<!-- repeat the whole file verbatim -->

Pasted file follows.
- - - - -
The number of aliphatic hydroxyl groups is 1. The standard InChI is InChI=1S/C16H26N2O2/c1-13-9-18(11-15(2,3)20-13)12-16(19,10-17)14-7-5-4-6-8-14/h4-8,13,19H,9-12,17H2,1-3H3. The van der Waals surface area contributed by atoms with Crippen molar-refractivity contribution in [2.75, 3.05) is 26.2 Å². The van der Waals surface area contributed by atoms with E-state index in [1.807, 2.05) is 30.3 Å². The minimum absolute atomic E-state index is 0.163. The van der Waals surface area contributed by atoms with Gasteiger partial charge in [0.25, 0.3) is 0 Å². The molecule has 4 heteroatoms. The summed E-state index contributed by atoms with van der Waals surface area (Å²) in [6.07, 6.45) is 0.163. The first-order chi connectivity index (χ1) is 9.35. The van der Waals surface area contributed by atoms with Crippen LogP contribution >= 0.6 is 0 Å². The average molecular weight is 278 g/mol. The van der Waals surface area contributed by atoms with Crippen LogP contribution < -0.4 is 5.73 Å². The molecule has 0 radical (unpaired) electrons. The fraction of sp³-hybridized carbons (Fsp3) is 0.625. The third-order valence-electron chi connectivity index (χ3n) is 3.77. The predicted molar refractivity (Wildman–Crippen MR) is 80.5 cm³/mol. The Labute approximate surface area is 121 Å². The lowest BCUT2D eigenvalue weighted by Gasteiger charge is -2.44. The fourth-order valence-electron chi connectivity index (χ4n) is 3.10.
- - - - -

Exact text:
The number of aliphatic hydroxyl groups is 1. The standard InChI is InChI=1S/C16H26N2O2/c1-13-9-18(11-15(2,3)20-13)12-16(19,10-17)14-7-5-4-6-8-14/h4-8,13,19H,9-12,17H2,1-3H3. The van der Waals surface area contributed by atoms with Crippen molar-refractivity contribution in [2.75, 3.05) is 26.2 Å². The van der Waals surface area contributed by atoms with E-state index in [1.807, 2.05) is 30.3 Å². The minimum absolute atomic E-state index is 0.163. The van der Waals surface area contributed by atoms with Gasteiger partial charge in [0.25, 0.3) is 0 Å². The molecule has 4 heteroatoms. The summed E-state index contributed by atoms with van der Waals surface area (Å²) in [6.07, 6.45) is 0.163. The first-order chi connectivity index (χ1) is 9.35. The van der Waals surface area contributed by atoms with Crippen LogP contribution >= 0.6 is 0 Å². The average molecular weight is 278 g/mol. The van der Waals surface area contributed by atoms with Crippen LogP contribution < -0.4 is 5.73 Å². The molecule has 0 radical (unpaired) electrons. The fraction of sp³-hybridized carbons (Fsp3) is 0.625. The third-order valence-electron chi connectivity index (χ3n) is 3.77. The predicted molar refractivity (Wildman–Crippen MR) is 80.5 cm³/mol. The Labute approximate surface area is 121 Å². The lowest BCUT2D eigenvalue weighted by Gasteiger charge is -2.44. The fourth-order valence-electron chi connectivity index (χ4n) is 3.10.